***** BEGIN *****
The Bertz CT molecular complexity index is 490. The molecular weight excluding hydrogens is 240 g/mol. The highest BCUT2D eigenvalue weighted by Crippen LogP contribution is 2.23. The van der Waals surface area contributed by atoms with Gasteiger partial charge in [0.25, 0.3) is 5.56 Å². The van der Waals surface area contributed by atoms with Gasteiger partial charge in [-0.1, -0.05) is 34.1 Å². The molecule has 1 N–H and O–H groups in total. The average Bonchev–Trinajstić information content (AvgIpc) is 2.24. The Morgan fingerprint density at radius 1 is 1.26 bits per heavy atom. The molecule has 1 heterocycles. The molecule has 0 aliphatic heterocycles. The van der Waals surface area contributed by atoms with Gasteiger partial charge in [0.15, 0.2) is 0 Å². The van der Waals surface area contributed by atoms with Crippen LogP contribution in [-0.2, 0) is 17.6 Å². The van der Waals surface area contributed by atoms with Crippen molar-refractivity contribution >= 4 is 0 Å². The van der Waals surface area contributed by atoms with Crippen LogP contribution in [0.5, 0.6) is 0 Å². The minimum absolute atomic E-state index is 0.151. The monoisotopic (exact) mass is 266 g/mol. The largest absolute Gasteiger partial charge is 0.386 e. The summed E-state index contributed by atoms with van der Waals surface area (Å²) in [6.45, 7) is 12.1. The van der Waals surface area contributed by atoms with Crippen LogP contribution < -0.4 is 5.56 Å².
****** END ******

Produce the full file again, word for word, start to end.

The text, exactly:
The Bertz CT molecular complexity index is 490. The molecular weight excluding hydrogens is 240 g/mol. The highest BCUT2D eigenvalue weighted by Crippen LogP contribution is 2.23. The van der Waals surface area contributed by atoms with Gasteiger partial charge in [0.25, 0.3) is 5.56 Å². The van der Waals surface area contributed by atoms with Gasteiger partial charge in [-0.1, -0.05) is 34.1 Å². The molecule has 1 N–H and O–H groups in total. The average Bonchev–Trinajstić information content (AvgIpc) is 2.24. The Morgan fingerprint density at radius 1 is 1.26 bits per heavy atom. The molecule has 1 heterocycles. The molecule has 0 aliphatic heterocycles. The van der Waals surface area contributed by atoms with Gasteiger partial charge in [0.15, 0.2) is 0 Å². The van der Waals surface area contributed by atoms with Crippen LogP contribution in [-0.2, 0) is 17.6 Å². The van der Waals surface area contributed by atoms with Crippen molar-refractivity contribution >= 4 is 0 Å². The van der Waals surface area contributed by atoms with Crippen LogP contribution in [0.5, 0.6) is 0 Å². The minimum absolute atomic E-state index is 0.151. The monoisotopic (exact) mass is 266 g/mol. The largest absolute Gasteiger partial charge is 0.386 e. The summed E-state index contributed by atoms with van der Waals surface area (Å²) in [6.45, 7) is 12.1. The van der Waals surface area contributed by atoms with Crippen LogP contribution < -0.4 is 5.56 Å².